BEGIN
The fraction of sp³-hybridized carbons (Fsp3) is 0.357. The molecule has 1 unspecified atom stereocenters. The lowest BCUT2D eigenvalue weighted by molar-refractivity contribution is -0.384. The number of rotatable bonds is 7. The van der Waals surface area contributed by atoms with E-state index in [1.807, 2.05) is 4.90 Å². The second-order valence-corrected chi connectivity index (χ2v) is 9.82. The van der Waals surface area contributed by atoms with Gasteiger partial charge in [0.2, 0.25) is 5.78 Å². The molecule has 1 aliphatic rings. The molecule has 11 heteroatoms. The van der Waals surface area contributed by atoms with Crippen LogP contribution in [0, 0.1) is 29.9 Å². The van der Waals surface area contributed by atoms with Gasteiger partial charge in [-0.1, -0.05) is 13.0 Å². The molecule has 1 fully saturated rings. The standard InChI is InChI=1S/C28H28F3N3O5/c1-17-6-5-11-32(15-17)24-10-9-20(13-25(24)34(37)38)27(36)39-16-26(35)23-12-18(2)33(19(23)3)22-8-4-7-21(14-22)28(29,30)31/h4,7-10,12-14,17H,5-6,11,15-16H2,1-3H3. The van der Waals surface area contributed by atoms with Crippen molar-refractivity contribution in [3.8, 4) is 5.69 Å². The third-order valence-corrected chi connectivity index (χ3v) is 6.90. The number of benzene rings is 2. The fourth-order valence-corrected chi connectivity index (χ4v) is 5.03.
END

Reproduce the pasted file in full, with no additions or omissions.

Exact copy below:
The fraction of sp³-hybridized carbons (Fsp3) is 0.357. The molecule has 1 unspecified atom stereocenters. The lowest BCUT2D eigenvalue weighted by molar-refractivity contribution is -0.384. The number of rotatable bonds is 7. The van der Waals surface area contributed by atoms with E-state index in [1.807, 2.05) is 4.90 Å². The second-order valence-corrected chi connectivity index (χ2v) is 9.82. The van der Waals surface area contributed by atoms with Gasteiger partial charge in [0.2, 0.25) is 5.78 Å². The molecule has 1 aliphatic rings. The molecule has 11 heteroatoms. The van der Waals surface area contributed by atoms with Crippen LogP contribution in [0, 0.1) is 29.9 Å². The van der Waals surface area contributed by atoms with Gasteiger partial charge in [-0.1, -0.05) is 13.0 Å². The molecule has 1 fully saturated rings. The standard InChI is InChI=1S/C28H28F3N3O5/c1-17-6-5-11-32(15-17)24-10-9-20(13-25(24)34(37)38)27(36)39-16-26(35)23-12-18(2)33(19(23)3)22-8-4-7-21(14-22)28(29,30)31/h4,7-10,12-14,17H,5-6,11,15-16H2,1-3H3. The van der Waals surface area contributed by atoms with Crippen molar-refractivity contribution in [3.8, 4) is 5.69 Å². The third-order valence-corrected chi connectivity index (χ3v) is 6.90. The number of benzene rings is 2. The fourth-order valence-corrected chi connectivity index (χ4v) is 5.03.